-In this instance, the photo that was taken is lost and the user is given the confusing
and frustrating experience of having your application appear to randomly restart. The key
to preventing this experience is subscribing to events and properly maintaining state as part
of the activity lifecycle.
    -
    -## Maintaining state
    -
    -In the examples above, the javascript events that are fired are noted in italics. These
events are your opportunity to save and restore your application's state. You should register
callbacks in your application's `bindEvents` function that respond to the lifecycle events
by saving state. What information you save and how you save it is left to your discretion,
but you should be sure to save enough information so that you can restore the user to exactly
where they left off when they return to your application.
    -
    -## Testing the Activity Lifecycle
    -
    -Android provides a developer setting for debugging Activity destruction on low memory.
Enable the "Don't keep activities" setting in the Developer Options menu on your device or
emulator to simulate low memory scenarios. If your application launches external activities,
you should always do some testing with this setting enabled to ensure that you are properly
handling low memory scenarios.
    +In this instance, the OS killed the application in the background and the
    +application did not maintain its state as part of the lifecycle. When the user
    +returned to the app, the Webview was recreated and the app appeared to have
    +restarted from scratch (hence the user's confusion). This sequence of events is
    +equivalent to what happens when the home button is pressed or the user switches
    +applications. The key to preventing the above experience is subscribing to
    +events and properly maintaining state as part of the activity lifecycle.
    +
    +## Respecting the Lifecycle
    +
    +In the examples above, the javascript events that are fired are noted in
    +italics. These events are your opportunity to save and restore your
    +application's state. You should register callbacks in your application's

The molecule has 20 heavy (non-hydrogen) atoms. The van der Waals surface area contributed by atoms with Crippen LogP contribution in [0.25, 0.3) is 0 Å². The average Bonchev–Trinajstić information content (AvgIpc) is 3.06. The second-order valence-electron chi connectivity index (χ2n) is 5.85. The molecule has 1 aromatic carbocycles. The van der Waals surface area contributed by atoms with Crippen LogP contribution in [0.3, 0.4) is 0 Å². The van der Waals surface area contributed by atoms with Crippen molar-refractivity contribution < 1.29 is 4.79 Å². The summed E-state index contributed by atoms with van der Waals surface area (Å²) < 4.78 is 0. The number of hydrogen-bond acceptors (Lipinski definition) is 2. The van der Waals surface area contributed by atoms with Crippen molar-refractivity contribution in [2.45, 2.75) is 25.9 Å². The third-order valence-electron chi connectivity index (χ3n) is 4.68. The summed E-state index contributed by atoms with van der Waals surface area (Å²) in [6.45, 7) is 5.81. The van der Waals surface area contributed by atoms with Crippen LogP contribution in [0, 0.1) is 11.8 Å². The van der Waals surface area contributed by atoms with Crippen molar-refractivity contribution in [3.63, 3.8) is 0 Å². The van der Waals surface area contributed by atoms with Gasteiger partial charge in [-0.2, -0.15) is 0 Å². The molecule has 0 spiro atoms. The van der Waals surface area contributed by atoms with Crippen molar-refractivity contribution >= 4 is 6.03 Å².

+`bindEvents` function that respond to the lifecycle events by saving state. What
    +information you save and how you save it is left to your discretion, but you
    +should be sure to save enough information so that you can restore the user to
    +exactly where they left off when they return to your application.
    +
    +There is one additional factor in the example above that only applies in the
    +second-discussed situation (i.e. when a plugin launches an external activity).
    +Not only was the state of the application lost when the user finished taking a
    +photo, but so was the photo that the user took. Normally, that photo would be
    +delivered to your application through the callback that was registered with the
    +camera plugin. However, when the Webview was destroyed that callback was lost
    +forever. Luckily, cordova-android 5.1.0 and above provide a means for getting
    +the result of that plugin call when your application resumes.
     
     ## Retrieving plugin callback results
     
    -When the OS destroys the Cordova activity in the above example, any pending callbacks
are lost as well. This means that if you passed a callback to the plugin that launched the
new activity (e.g. cordova-plugin-camera), that callback will NOT be fired when the application
is recreated. However, there is a way for plugins to pass the result of this call to your
application. The `resume` event's payload will contain any pending plugin results from the
plugin request that launched the external activity made prior to the activity being destroyed.
    +When the OS destroys the Cordova activity that was pushed into the background
    +by a plugin, any pending callbacks are lost as well. This means that if you
    +passed a callback to the plugin that launched the new activity (e.g. the camera
    +plugin), that callback will NOT be fired when the application is recreated.
    +However, starting in cordova-android 5.1.0, the `resume` event's payload will
    --- End diff --
    
    The version needs to be in BOLD and distinctive - perhaps as a top-level heading